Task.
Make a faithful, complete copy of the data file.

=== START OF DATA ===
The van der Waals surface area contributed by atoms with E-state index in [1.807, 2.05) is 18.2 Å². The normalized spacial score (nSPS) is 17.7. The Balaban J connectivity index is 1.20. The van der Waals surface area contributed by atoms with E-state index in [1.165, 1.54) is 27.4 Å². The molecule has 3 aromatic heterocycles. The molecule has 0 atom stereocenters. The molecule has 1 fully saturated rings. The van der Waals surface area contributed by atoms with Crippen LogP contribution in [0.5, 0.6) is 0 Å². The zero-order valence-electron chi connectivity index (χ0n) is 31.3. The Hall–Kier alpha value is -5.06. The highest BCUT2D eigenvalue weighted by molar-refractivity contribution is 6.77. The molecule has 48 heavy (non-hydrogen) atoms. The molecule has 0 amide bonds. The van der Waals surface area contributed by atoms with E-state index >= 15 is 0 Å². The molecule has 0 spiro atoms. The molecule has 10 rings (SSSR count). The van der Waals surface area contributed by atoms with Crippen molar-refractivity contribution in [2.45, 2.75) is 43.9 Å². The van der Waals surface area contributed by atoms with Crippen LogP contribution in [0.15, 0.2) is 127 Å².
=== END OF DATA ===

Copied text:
The van der Waals surface area contributed by atoms with E-state index in [1.807, 2.05) is 18.2 Å². The normalized spacial score (nSPS) is 17.7. The Balaban J connectivity index is 1.20. The van der Waals surface area contributed by atoms with E-state index in [1.165, 1.54) is 27.4 Å². The molecule has 3 aromatic heterocycles. The molecule has 0 atom stereocenters. The molecule has 1 fully saturated rings. The van der Waals surface area contributed by atoms with Crippen LogP contribution in [0.5, 0.6) is 0 Å². The zero-order valence-electron chi connectivity index (χ0n) is 31.3. The Hall–Kier alpha value is -5.06. The highest BCUT2D eigenvalue weighted by molar-refractivity contribution is 6.77. The molecule has 48 heavy (non-hydrogen) atoms. The molecule has 0 amide bonds. The van der Waals surface area contributed by atoms with E-state index >= 15 is 0 Å². The molecule has 0 spiro atoms. The molecule has 10 rings (SSSR count). The van der Waals surface area contributed by atoms with Crippen molar-refractivity contribution in [2.45, 2.75) is 43.9 Å². The van der Waals surface area contributed by atoms with Crippen LogP contribution in [0.15, 0.2) is 127 Å².